For its part, Moscow, recipient of the documents sent by the US and NATO, has reacted cautiously to their publication. “We have not spread anything, I do not want to comment on this,” was the only statement this Wednesday from a senior Russian official, President Vladimir Putin’s spokesman, when asked about the content of the letters. Dmitri Peskov stressed to the press that the Kremlin had paid special attention to the material, although he avoided delving into it and stuck to the words spoken by Putin a day earlier.

The main Russian state news agency, RIA Novosti, verified the veracity of the documents with its own diplomatic contacts. “Yes,” said the source when asked if he could confirm the authenticity of the document, as published by the media in a brief paragraph and a half news.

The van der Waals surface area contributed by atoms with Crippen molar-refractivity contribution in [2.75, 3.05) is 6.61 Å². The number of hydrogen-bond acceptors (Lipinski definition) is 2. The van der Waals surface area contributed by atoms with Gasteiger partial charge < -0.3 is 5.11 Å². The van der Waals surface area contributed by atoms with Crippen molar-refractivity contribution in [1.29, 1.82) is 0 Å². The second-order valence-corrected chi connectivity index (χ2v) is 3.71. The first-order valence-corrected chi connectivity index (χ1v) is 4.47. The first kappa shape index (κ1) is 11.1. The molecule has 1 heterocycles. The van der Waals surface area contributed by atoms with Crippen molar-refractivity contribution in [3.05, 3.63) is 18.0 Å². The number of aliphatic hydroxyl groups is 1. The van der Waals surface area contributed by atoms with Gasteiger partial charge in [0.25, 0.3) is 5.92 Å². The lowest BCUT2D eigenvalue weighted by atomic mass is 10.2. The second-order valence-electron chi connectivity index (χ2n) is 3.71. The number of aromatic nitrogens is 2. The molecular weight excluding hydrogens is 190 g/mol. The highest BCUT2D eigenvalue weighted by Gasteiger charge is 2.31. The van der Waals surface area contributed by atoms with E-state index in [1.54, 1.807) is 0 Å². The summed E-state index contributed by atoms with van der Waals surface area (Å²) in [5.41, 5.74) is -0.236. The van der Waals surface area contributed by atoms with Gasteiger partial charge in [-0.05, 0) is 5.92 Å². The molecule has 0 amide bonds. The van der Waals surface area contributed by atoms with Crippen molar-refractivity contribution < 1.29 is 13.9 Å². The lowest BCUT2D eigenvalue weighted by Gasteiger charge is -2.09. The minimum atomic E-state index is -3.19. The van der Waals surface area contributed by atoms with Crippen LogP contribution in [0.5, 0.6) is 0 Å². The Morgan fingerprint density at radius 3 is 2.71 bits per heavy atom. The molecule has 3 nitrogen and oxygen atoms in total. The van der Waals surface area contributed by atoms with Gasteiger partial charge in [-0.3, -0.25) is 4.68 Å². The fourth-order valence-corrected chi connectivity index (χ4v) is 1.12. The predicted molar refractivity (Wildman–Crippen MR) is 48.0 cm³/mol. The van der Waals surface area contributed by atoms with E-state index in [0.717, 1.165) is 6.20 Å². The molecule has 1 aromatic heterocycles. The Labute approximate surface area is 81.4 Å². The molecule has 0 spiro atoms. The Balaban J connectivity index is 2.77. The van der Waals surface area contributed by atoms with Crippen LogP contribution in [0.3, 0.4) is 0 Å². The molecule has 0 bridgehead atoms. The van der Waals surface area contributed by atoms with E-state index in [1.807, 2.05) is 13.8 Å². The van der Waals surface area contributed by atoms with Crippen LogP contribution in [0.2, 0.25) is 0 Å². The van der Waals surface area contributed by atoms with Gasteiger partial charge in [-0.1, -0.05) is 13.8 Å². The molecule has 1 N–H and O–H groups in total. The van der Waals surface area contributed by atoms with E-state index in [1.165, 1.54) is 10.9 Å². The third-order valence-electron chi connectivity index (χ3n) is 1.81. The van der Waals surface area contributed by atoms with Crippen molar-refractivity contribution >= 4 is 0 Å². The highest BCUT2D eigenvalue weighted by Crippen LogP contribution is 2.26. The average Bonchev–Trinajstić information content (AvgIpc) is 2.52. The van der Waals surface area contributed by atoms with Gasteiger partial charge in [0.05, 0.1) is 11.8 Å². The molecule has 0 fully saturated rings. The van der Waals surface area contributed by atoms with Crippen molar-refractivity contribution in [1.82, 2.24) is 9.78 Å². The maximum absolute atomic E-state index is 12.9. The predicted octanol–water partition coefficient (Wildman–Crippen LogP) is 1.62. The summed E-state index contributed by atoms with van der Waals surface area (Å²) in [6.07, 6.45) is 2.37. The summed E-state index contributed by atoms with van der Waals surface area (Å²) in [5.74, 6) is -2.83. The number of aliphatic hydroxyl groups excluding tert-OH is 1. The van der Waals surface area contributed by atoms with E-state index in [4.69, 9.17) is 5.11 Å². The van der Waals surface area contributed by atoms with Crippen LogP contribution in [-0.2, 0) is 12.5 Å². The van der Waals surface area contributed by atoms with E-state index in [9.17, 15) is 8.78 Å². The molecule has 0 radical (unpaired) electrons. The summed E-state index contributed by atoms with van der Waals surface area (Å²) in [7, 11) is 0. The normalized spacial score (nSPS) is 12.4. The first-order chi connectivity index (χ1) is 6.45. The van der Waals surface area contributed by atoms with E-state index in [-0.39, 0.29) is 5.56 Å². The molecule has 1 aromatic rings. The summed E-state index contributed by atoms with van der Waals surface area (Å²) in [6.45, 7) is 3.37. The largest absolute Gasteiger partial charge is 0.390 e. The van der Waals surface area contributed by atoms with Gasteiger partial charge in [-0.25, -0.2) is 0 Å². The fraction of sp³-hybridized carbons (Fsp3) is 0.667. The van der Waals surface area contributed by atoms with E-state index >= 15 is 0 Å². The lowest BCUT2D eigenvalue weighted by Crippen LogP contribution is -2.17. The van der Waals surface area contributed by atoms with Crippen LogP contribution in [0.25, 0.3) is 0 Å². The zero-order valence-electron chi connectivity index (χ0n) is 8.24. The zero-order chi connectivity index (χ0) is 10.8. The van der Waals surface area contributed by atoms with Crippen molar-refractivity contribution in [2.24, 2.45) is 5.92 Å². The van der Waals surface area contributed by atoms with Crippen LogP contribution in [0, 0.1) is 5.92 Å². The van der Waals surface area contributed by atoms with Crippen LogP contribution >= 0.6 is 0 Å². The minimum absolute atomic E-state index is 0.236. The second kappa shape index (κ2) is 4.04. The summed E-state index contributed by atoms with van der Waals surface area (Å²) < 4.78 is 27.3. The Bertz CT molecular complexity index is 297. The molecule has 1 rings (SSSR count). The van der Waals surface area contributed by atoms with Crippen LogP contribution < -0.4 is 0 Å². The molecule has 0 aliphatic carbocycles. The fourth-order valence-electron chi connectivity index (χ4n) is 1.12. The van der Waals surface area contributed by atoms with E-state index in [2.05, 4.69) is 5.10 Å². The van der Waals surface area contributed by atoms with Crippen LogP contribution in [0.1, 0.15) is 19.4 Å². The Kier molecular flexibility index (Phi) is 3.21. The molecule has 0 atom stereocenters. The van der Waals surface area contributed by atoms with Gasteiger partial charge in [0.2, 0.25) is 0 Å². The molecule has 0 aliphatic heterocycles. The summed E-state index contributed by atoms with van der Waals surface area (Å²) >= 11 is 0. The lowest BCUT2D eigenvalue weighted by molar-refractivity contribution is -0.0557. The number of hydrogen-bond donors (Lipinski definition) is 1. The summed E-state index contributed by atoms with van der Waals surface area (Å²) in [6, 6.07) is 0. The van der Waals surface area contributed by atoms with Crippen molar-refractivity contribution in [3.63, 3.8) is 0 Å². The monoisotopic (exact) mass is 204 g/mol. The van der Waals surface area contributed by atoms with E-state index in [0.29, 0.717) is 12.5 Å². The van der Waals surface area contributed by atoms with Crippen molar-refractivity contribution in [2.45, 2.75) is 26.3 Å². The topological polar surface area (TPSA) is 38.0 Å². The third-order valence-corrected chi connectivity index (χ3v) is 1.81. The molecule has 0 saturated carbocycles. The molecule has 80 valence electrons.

In his appearance, Putin’s spokesman recalled that the Russian president “made a general assessment” of the US letter at the press conference after his meeting with Hungarian Prime Minister Viktor Orbán. Peskov repeated the Kremlin chief’s statements in which he had claimed to feel “cheated” because NATO “promised not to expand”, but later expanded its membership in Eastern Europe.

Asked how he valued the news published by EL PAÍS and if he considered that the documents had been leaked in an interested way, Putin’s spokesman avoided commenting. “We don’t know, and it’s not our job to guess through the coffee grounds, so he left it here without comment. Nothing to comment,” Peskov stressed.